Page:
MUSKEGON, MICH. - U.S. Coast Guard stations are responding to an increase in phony mayday calls on the Great Lakes this year.
To date, the Coast Guard says 160 hoax calls have been made. The number is nearly three times the number of prank distress calls made during the same period last year.
It has yet to be an issue in one location on the Lake Michigan shoreline.
"Muskegon area has not had any yet this year," said Stephen Fleming, U.S. Coast Guard Muskegon.
Coast Guard units across the Great Lakes request the public's assistance in combating a rise in false distress calls. A false distress or hoax can be made by phone or over a marine radio by a person claiming to be in distress to intentionally deceive others and cause an unnecessary search.
Persons who knowingly make a false distress call can face up to six years in prison, $250,000 fine, $5,000 civil penalty and possible reimbursement to the Coast Guard for the cost of performing the search.
The Coast Guard works closely with the Federal Communications Commission and law enforcement partners to track and pinpoint potential hoax calls.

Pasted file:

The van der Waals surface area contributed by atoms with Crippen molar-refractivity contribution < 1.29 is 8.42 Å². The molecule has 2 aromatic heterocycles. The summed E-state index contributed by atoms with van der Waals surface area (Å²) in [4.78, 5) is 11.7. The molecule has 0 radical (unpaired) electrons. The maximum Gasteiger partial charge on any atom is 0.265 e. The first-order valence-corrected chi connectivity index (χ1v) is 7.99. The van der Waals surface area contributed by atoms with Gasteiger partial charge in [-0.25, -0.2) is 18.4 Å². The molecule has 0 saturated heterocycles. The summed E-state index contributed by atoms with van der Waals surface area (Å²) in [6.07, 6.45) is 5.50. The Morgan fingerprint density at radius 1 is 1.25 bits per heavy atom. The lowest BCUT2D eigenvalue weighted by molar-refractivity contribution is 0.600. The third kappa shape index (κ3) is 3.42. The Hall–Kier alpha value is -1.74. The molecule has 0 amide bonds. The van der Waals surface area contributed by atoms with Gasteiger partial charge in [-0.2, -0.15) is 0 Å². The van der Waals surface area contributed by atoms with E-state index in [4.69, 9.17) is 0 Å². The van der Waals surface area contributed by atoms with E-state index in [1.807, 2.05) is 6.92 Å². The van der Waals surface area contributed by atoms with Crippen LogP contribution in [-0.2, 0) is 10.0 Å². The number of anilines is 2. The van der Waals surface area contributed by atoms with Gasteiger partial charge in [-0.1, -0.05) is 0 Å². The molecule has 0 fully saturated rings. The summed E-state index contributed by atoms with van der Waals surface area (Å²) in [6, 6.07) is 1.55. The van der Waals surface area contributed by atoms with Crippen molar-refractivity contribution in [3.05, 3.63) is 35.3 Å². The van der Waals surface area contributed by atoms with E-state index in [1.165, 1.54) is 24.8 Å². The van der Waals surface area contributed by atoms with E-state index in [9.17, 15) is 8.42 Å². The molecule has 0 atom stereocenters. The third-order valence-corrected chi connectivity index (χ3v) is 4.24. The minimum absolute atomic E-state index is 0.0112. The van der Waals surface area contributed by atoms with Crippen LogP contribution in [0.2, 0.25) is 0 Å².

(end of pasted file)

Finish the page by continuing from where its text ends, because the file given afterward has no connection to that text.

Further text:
The Coast Guard treats all emergency calls as if they were real until they can be proved otherwise. A false distress can put other mariners in real danger at greater risk because of the redirecting of available search and rescue responders.
"Responding to false distress calls can redirect personnel and resources from a real emergency and can also put first responders in danger," said Leanne Lusk, Sector Lake Michigan Response Department Head in Milwaukee.
If someone makes a distress call in error during a radio check or learns that a distress call was made over the radio by accident or a child, they are advised to contact a local Coast Guard unit or the Ninth District Command Center at 216-902-6117.
The average cost of launching a Coast Guard response boat is about $4,500 an hour while the cost of a Coast Guard helicopter involved in a search could run as high $16,000 an hour. A hoax mayday case can sometimes last an average of three hours before it is called off.
Coast Guard officials say the phony calls hamper the ability to respond to someone else who may need help.
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